was considered a set in those days. Queers were attracted to this new and exciting
industry from day one, but as soon as “talkies” came about, muted queer caricatures
became all to real “faggots”, and a long war, in varying degrees of oppression, was
waged against the very people who helped elevate the business from crude to fabulous.
The names go on and on: Cary Grant, Dorothy Arzner, Montgomery Clift, Anthony
Perkins, Raymond Burr; Billie Burke who played Glinda in The Wizard of Oz—did you
know she was a dyke? I didn’t. One fascinating surprise after the next kept me glued.
When anything queer is at hand, irony is never far away: Mann even looks at how
“deviant” men such as Jams Dean and Rock Hudson helped define “masculinity” for
men the world over. The inquisitions of the McCarthy years was a maddening section
(in terms of the cruelty doled out to gays) and Hollywood’s connection to the Mattachine
Society and the development of the Los Angeles gay bar subculture come off the pages
clear as day.

Latinos are alive and well in queer Golden Era Hollywood, too—beginning with the
“effeminate” Mexican heartthrob Ramón Novarro and working forward to Cesar
Romero—who although I knew was of Cuban heritage, was also the grandson of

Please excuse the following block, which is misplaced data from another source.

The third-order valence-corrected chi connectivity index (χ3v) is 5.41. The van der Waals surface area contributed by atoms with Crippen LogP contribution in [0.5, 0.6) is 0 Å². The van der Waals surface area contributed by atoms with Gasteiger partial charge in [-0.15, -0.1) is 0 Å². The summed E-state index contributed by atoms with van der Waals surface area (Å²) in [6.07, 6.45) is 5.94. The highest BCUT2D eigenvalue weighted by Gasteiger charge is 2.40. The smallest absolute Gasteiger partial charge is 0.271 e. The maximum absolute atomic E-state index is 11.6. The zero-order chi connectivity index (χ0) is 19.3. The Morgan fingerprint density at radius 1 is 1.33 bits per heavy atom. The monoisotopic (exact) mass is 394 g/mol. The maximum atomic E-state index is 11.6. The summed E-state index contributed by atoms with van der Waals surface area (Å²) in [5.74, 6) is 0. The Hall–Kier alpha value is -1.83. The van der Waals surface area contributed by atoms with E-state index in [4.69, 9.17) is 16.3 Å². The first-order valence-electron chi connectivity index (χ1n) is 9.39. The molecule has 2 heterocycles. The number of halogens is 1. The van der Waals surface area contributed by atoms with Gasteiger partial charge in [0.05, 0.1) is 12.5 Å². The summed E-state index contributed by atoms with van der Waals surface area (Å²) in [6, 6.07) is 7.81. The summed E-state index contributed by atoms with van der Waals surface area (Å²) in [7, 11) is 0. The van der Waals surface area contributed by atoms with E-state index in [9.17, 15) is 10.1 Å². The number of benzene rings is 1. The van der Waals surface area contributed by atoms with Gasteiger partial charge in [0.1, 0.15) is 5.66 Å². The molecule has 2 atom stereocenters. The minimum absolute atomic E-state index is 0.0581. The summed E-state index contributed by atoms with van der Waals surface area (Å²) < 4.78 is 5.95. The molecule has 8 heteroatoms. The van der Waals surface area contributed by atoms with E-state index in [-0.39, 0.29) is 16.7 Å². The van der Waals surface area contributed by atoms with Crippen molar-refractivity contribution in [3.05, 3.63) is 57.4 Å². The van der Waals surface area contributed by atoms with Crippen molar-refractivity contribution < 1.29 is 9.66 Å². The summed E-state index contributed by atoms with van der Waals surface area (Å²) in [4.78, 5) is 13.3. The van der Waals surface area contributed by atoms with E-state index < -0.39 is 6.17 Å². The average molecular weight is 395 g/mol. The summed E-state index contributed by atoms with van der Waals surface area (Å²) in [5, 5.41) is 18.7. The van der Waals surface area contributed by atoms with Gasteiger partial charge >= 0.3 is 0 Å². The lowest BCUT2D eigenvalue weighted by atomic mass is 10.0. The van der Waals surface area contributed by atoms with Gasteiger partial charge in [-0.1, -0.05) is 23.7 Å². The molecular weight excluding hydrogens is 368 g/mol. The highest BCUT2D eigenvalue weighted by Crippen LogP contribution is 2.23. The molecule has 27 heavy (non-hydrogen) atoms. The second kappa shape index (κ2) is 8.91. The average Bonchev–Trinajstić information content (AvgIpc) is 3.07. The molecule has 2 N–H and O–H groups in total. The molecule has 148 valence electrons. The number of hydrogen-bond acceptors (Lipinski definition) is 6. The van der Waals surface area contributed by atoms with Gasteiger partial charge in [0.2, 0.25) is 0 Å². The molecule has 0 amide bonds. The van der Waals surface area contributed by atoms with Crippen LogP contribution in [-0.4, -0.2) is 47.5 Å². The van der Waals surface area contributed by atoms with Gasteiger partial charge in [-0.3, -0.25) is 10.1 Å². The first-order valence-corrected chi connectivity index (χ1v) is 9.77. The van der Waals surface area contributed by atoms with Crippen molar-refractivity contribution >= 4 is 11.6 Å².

Cuban icon Jose Martí. Who knew? Although Romero was seen escorting stars such
as Joan Crawford and Barbara Stanwyck to gala events and restaurants, he often
complained of being “alone” to the press and is alleged to have had an affair with
Tyrone Power. Yet both Novarro and Romero came to define the (straight) Latin lover
type—hmm, ok. It would be interesting for a Latino scholar to write a similar book on the
closeted world of Spanish-language entertainment media, as many in the Spanish-
speaking world prefer to watch Univision and Telemundo and go to see Spanish-
language movies. Until then, William J. Mann’s Behind the Screen serves as a
memorial to our unjust treatment
www.ambiente.us  MAY | MAYO 2009

Behind the Screen | How Gays and Lesbians Shaped
Hollywood
,1910-1969 (Viking, 2001) By William J. Mann
REVIEW by Charlie Vázquez

Q: Now who put the “tinsel” in Tinseltown?
A:  Ask Glinda the Good Witch…

I don’t know how this book got past my sharp “book” nose, but somehow it did. There
are times when I pick up a book, as I did with this one, and just cannot put it down.
Behind the Screen will surely do the same for you—and I’m not a movie person, by any
means. But, I love queer history. This book, with all of its layers of shady studio politics,
art and craft history and thirsty egos, makes me want to revisit some of the movies
discussed that queers wrote, directed, costumed, made up, designed, acted in, edited
and scored, from the silent era through the turbulent 1960s.
Starting with boomtown Hollywood’s infancy, Behind the Screen unravels the
development of the film industry and its transition from rough diamond to sophisticated
pearl. And we “fairies” had much to do with this—as New Yorker sophisticate and
theater set decorator George James Hopkins learned, when he was called to work in
Tinseltown in 1916. He was apparently aghast at what
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and innate creative power—our uniqueness, that which makes our work stand out as
the best. We need to remember that our enemies hate to be outshined.






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